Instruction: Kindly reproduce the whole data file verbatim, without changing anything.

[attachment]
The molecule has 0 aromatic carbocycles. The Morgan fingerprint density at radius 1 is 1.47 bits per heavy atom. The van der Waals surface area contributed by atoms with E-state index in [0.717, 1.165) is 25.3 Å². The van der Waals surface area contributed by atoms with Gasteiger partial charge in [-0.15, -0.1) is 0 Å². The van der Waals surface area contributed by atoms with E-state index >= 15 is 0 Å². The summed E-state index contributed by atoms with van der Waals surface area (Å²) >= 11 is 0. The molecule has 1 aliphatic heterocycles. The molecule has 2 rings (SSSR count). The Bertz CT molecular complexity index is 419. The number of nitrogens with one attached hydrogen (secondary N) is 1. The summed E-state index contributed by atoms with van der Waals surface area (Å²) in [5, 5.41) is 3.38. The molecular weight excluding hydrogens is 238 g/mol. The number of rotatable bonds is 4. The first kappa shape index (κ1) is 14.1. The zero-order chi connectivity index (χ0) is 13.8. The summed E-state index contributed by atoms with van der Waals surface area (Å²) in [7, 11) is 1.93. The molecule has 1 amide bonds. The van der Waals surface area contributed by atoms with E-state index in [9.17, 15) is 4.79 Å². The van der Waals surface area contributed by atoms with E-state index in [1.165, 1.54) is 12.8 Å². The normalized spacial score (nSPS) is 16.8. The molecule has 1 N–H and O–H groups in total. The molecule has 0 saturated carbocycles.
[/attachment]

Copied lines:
The molecule has 0 aromatic carbocycles. The Morgan fingerprint density at radius 1 is 1.47 bits per heavy atom. The van der Waals surface area contributed by atoms with E-state index in [0.717, 1.165) is 25.3 Å². The van der Waals surface area contributed by atoms with Gasteiger partial charge in [-0.15, -0.1) is 0 Å². The van der Waals surface area contributed by atoms with E-state index >= 15 is 0 Å². The summed E-state index contributed by atoms with van der Waals surface area (Å²) >= 11 is 0. The molecule has 1 aliphatic heterocycles. The molecule has 2 rings (SSSR count). The Bertz CT molecular complexity index is 419. The number of nitrogens with one attached hydrogen (secondary N) is 1. The summed E-state index contributed by atoms with van der Waals surface area (Å²) in [5, 5.41) is 3.38. The molecular weight excluding hydrogens is 238 g/mol. The number of rotatable bonds is 4. The first kappa shape index (κ1) is 14.1. The zero-order chi connectivity index (χ0) is 13.8. The summed E-state index contributed by atoms with van der Waals surface area (Å²) in [7, 11) is 1.93. The molecule has 1 amide bonds. The van der Waals surface area contributed by atoms with E-state index in [9.17, 15) is 4.79 Å². The van der Waals surface area contributed by atoms with E-state index in [1.165, 1.54) is 12.8 Å². The normalized spacial score (nSPS) is 16.8. The molecule has 1 N–H and O–H groups in total. The molecule has 0 saturated carbocycles.